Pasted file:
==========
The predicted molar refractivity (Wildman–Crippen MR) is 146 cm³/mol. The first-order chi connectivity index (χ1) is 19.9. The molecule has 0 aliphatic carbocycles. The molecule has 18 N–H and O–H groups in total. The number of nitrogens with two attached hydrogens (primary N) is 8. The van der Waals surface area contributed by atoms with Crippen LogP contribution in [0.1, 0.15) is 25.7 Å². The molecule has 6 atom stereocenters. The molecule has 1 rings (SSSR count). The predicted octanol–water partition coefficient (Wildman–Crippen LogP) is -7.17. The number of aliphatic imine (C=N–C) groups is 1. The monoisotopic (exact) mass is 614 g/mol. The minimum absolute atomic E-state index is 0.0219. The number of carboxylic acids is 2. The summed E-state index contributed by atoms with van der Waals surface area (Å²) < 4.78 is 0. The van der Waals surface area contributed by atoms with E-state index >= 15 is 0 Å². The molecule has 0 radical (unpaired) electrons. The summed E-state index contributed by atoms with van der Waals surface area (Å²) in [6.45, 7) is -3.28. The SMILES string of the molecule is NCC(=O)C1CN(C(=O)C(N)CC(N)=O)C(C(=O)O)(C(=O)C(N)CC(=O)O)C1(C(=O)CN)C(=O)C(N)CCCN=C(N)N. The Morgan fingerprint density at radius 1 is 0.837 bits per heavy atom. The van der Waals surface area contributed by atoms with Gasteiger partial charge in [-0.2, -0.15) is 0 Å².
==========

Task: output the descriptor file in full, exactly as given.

The predicted molar refractivity (Wildman–Crippen MR) is 146 cm³/mol. The first-order chi connectivity index (χ1) is 19.9. The molecule has 0 aliphatic carbocycles. The molecule has 18 N–H and O–H groups in total. The number of nitrogens with two attached hydrogens (primary N) is 8. The van der Waals surface area contributed by atoms with Crippen LogP contribution in [0.1, 0.15) is 25.7 Å². The molecule has 6 atom stereocenters. The molecule has 1 rings (SSSR count). The predicted octanol–water partition coefficient (Wildman–Crippen LogP) is -7.17. The number of aliphatic imine (C=N–C) groups is 1. The monoisotopic (exact) mass is 614 g/mol. The minimum absolute atomic E-state index is 0.0219. The number of carboxylic acids is 2. The summed E-state index contributed by atoms with van der Waals surface area (Å²) < 4.78 is 0. The van der Waals surface area contributed by atoms with E-state index >= 15 is 0 Å². The molecule has 0 radical (unpaired) electrons. The summed E-state index contributed by atoms with van der Waals surface area (Å²) in [6.45, 7) is -3.28. The SMILES string of the molecule is NCC(=O)C1CN(C(=O)C(N)CC(N)=O)C(C(=O)O)(C(=O)C(N)CC(=O)O)C1(C(=O)CN)C(=O)C(N)CCCN=C(N)N. The Morgan fingerprint density at radius 1 is 0.837 bits per heavy atom. The van der Waals surface area contributed by atoms with Gasteiger partial charge in [-0.2, -0.15) is 0 Å².